Daniel V. Madison, Ph.D.
Stanford University School of Medicine
We have been working over the last couple of years on electro-physiology of very small populations of synapses, and what we have gleaned about learning mechanisms from those studies. By way of an introduction, I want to give you a very brief and incredibly oversimplified view of how we think memories are made and broken in the central nervous system.
You have a brain, and when objects appear or events appear out in the world you perceive those objects. If they are important enough to you, they can cause the formation of memory trace in your central nervous system. The mechanism, by which this memory trace is thought to be formed, again in a very oversimplified way, is that the sensory input causes a high-frequency activation of neurons in your brain, which lead to the formation of a memory trace. Conversely, if those same inputs receive a sufficient amount of low-frequency activation, that can lead to the loss of the memory trace. We believe that these are models, or at least the beginnings of a model, of how one might go about retraining a memory, storing a memory, or forgetting a memory.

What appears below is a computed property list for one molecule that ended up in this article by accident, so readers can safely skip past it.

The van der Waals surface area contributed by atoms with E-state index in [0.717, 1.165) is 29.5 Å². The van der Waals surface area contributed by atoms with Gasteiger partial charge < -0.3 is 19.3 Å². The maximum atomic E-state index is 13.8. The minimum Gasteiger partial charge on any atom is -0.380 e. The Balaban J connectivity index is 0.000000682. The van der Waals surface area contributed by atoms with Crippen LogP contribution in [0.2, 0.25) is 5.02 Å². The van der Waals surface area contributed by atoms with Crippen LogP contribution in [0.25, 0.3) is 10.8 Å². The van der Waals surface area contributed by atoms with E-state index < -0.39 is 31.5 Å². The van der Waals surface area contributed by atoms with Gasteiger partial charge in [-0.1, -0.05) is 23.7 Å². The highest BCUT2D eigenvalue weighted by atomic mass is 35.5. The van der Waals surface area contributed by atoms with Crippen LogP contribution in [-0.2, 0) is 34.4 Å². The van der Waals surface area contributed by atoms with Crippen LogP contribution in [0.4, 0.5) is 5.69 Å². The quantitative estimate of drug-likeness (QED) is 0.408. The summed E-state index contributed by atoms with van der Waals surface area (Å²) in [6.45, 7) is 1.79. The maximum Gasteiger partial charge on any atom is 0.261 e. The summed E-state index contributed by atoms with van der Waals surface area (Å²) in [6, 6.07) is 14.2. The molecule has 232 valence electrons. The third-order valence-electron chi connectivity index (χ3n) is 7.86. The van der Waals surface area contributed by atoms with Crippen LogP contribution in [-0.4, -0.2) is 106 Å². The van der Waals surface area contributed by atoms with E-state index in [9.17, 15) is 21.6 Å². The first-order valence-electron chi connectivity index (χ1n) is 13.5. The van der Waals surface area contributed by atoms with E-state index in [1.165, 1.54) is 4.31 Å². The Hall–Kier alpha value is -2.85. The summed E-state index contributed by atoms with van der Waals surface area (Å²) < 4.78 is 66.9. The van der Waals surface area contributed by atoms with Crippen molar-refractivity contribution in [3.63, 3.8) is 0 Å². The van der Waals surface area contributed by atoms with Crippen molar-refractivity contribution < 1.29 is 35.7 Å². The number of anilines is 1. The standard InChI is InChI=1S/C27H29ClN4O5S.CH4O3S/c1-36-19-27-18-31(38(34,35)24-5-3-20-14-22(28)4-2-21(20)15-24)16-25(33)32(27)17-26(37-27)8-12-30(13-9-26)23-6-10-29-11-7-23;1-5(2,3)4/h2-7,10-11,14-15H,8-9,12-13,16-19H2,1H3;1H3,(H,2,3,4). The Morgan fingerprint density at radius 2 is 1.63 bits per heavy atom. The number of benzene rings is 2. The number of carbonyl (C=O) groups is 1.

The models on which the people have focused over the past 10 to 20 years are known as long-term potentiation and long-term depression. Long-term potentiation is the persistent increase in synaptic strength in cortical tissues of the central nervous system. Of particular interest is the study of the hippocampus, which is the center for memory consolidation. The strength of the synaptic connection between two hippocampal pyramidal cells is fairly stable over a long period of time. If the input that is producing that synaptic response receives a high-frequency activation,